Oolong Gallery is pleased to announce an upcoming four person show at the gallery that flirts with Southern California art history while adding a new wave of diversity. The 20th century LA Cool School worked in a semi-urban abyss between the desert and coast and consisted of a mid-century style that combined both Pop and abstract expressionist influences alongside some homemade ingredients. This predominantly white male art movement produced immense work that has remained inspirational to a myriad of artists working today. Cool School (trane of thought) at Oolong Gallery brings together said new artists and their unique bodies of work, related to a degree but created independently from one another. Please join us August 26th from 6 to 9pm for an opening reception at the gallery and outdoor terrace level.
Amanda Farber makes work combining painting, drawing and sculpture. Her imagery exists between
memory, imagination and daily life. Her work has been exhibited at the La Jolla Athenaeum and the Museum of Contemporary Art, San Diego, among others. "Amanda Farber exhibits works of acrylic on wood, ink on paper, and graphite on paper. Her images derive from imaginary forms, personal memories, photographs, textile patterns, vintage illustrations, and advertisements. The paintings contain high contrasts and rhyming negative spaces, with distortion or abstraction often blurring the line between two and three dimensions." (La Jolla Athenaeum)
Amanda Farber's work is in the permanent collections of MCASD, the La Jolla Athenaeum and ResMed, as well as numerous private collections. She has been an artist board member at the New Children’s Museum, San Diego. She has received artist fellowships from the National Endowment for the Arts and Art Matters Inc. Farber was born and raised in New York City. She graduated from Cooper Union with a BFA in painting and went on to complete her MFA from UC San Diego with a concentration in painting and sculpture. Farber was on the faculty of the Design Institute of San Diego for many years and has taught at UC San Diego, San Diego State University, Palomar College, and Point Loma Nazarene University. She has developed the art curricula at two San Diego primary and middle schools. (CV)
Mensah Bey explores the juxtaposition between physical and virtual reality via the use of social media. New worlds are navigated in his paintings with influences from Afro-surreal and abstract expressionism. Bey found solace in observance and imagination while being raised in a sub-culture of the African-American experience. His teachings in the Moorish Science Temple of America instilled pride in his people when the larger society often demonized those experiences. He chooses asiatic subjects like visual affirmations promising an empowered experience in the future. Symbolisms are overlaid and personified through figurative subjects. Spirits take form in an evolutionary subconscious enabling tethered minds to roam freely yet staying grounded in the world of manifest.
Mensah Bey is a native of Richmond, VA now residing in San Diego, CA. He received his Bachelor’s of Art in Graphic Design from the historic black college, Hampton University, and his Master’s of Fine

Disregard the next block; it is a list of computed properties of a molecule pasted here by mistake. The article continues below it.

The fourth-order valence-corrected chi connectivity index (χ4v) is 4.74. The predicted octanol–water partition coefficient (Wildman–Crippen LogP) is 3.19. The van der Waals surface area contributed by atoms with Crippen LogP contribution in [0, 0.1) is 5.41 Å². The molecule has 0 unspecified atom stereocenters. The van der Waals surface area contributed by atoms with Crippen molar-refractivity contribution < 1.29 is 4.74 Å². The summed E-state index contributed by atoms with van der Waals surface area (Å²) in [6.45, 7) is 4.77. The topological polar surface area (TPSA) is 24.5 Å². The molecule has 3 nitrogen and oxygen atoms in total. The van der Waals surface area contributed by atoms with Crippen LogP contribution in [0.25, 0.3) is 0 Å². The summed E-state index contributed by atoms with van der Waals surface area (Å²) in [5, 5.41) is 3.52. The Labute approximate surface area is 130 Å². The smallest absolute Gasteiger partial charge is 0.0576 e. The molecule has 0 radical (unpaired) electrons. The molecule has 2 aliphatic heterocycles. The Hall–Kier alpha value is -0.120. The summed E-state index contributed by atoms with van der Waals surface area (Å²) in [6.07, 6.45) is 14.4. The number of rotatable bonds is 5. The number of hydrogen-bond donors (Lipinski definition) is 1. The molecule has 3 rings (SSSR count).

Art in Visual Studies from Norfolk State University. Bey has exhibited nationally in Los Angeles, New York, and San Diego. He has participated in a number of residencies and served on various art committees in Virginia. As an artist and educator Bey encourages creatives to master process as a way to awaken environment shifting epiphanic ideas. (site)
Ceres Madoo is the 2023 recipient of the Longenecker-Roth Artist in Residence at UCSD within the Visual Arts Department starting this October 2023. Madoo is a Los Angeles based mixed media artist, who describes herself as a Mix of a Mix: West Indian, American, Black, East Indian, Jewish and Mormon, east coast, west coast, everything and nothing. Ceres defies categorization much like her artwork. Madoo teaches and works in all mediums. With a BA from UC San Diego ('89) and a MFA from Rutgers University (‘92), her bi-costal, conceptual, critical educational roots happily collide with inherent interests in non-western art, folk and craft methodologies. Incongruities are a comfort zone for Madoo. This year her primary studio focus has been working in ceramics and painting. She often uses animal references as a representation of dumbfounded innocence; a gallows humor that keeps the cruel world at bay and allows for her esthetic and material exploration. (more info)
Adam Rabinowitz was born in Hadera, Israel and lives and works in Los Angeles, CA. He took his BFA at the Bezalel Academy of Art and Design in Jerusalem. "His paintings are manifestations of appearance and disappearance through matter, space and light. Rabinowitz’s works are influenced by Walt Disney animation films, as well as by abstract post-war American art. His paintings are marked with psychedelic configurations and seem to be affected by heat or stuck by war, recalling the burnt landscapes of the Sinai Desert. Rabinowitz’s process begins with raw, unprimed linen or denim, on which he paints gradient fields of color. Many thin layers of fluid acrylic are applied using a brush, a process that requires several weeks. The gradient colors create an effect of depth of field in the background. He then silkscreens images onto the painted linen, combining graphic and painterly means, deep and flat." (Matthew Chevallard).
Rabinowitz's paintings have been the subject of numerous solo and group exhibitions (click here). His work is featured in prominent public and private collections such as: Los Angeles County Museum of Art; Tel Aviv Museum of Art; Haifa Museum of Art; Herzliya Museum of Contemporary Art; Ein-Harod Museum of Art; Ha’aretz Art Collection, Tel Aviv; Shpilman Institute of Photography, Tel Aviv.